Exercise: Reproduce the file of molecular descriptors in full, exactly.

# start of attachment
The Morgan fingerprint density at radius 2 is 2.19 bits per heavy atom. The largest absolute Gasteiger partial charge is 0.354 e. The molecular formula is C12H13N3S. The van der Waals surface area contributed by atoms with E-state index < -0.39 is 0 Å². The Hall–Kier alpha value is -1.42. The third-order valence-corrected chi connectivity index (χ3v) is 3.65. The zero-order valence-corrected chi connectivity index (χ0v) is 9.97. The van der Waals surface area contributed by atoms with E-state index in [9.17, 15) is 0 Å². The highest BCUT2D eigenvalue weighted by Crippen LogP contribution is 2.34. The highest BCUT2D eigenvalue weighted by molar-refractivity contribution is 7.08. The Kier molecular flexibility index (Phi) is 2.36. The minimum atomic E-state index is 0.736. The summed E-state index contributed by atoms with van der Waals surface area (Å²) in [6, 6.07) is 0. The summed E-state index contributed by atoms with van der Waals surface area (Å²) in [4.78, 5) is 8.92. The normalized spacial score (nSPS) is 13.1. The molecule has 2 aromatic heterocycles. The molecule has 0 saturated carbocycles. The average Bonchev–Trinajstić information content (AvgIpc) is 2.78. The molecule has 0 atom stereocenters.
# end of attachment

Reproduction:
The Morgan fingerprint density at radius 2 is 2.19 bits per heavy atom. The largest absolute Gasteiger partial charge is 0.354 e. The molecular formula is C12H13N3S. The van der Waals surface area contributed by atoms with E-state index < -0.39 is 0 Å². The Hall–Kier alpha value is -1.42. The third-order valence-corrected chi connectivity index (χ3v) is 3.65. The zero-order valence-corrected chi connectivity index (χ0v) is 9.97. The van der Waals surface area contributed by atoms with E-state index in [9.17, 15) is 0 Å². The highest BCUT2D eigenvalue weighted by Crippen LogP contribution is 2.34. The highest BCUT2D eigenvalue weighted by molar-refractivity contribution is 7.08. The Kier molecular flexibility index (Phi) is 2.36. The minimum atomic E-state index is 0.736. The summed E-state index contributed by atoms with van der Waals surface area (Å²) in [6, 6.07) is 0. The summed E-state index contributed by atoms with van der Waals surface area (Å²) in [4.78, 5) is 8.92. The normalized spacial score (nSPS) is 13.1. The molecule has 2 aromatic heterocycles. The molecule has 0 saturated carbocycles. The average Bonchev–Trinajstić information content (AvgIpc) is 2.78. The molecule has 0 atom stereocenters.